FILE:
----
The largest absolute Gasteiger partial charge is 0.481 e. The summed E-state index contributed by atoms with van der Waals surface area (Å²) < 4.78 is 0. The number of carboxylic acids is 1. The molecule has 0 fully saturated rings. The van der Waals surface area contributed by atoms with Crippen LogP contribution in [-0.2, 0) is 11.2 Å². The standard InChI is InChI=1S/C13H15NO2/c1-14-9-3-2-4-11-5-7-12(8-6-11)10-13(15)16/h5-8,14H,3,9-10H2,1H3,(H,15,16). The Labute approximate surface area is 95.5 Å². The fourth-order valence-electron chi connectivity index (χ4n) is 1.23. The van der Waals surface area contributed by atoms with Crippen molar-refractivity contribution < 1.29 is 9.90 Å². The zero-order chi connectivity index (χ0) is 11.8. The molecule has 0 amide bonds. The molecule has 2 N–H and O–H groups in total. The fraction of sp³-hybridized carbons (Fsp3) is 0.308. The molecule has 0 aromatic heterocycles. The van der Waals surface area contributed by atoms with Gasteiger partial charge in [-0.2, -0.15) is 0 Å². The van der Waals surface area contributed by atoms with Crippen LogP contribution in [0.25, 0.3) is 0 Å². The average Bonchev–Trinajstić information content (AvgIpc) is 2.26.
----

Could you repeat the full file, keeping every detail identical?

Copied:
The largest absolute Gasteiger partial charge is 0.481 e. The summed E-state index contributed by atoms with van der Waals surface area (Å²) < 4.78 is 0. The number of carboxylic acids is 1. The molecule has 0 fully saturated rings. The van der Waals surface area contributed by atoms with Crippen LogP contribution in [-0.2, 0) is 11.2 Å². The standard InChI is InChI=1S/C13H15NO2/c1-14-9-3-2-4-11-5-7-12(8-6-11)10-13(15)16/h5-8,14H,3,9-10H2,1H3,(H,15,16). The Labute approximate surface area is 95.5 Å². The fourth-order valence-electron chi connectivity index (χ4n) is 1.23. The van der Waals surface area contributed by atoms with Crippen molar-refractivity contribution < 1.29 is 9.90 Å². The zero-order chi connectivity index (χ0) is 11.8. The molecule has 0 amide bonds. The molecule has 2 N–H and O–H groups in total. The fraction of sp³-hybridized carbons (Fsp3) is 0.308. The molecule has 0 aromatic heterocycles. The van der Waals surface area contributed by atoms with Gasteiger partial charge in [-0.2, -0.15) is 0 Å². The van der Waals surface area contributed by atoms with Crippen LogP contribution in [0.25, 0.3) is 0 Å². The average Bonchev–Trinajstić information content (AvgIpc) is 2.26.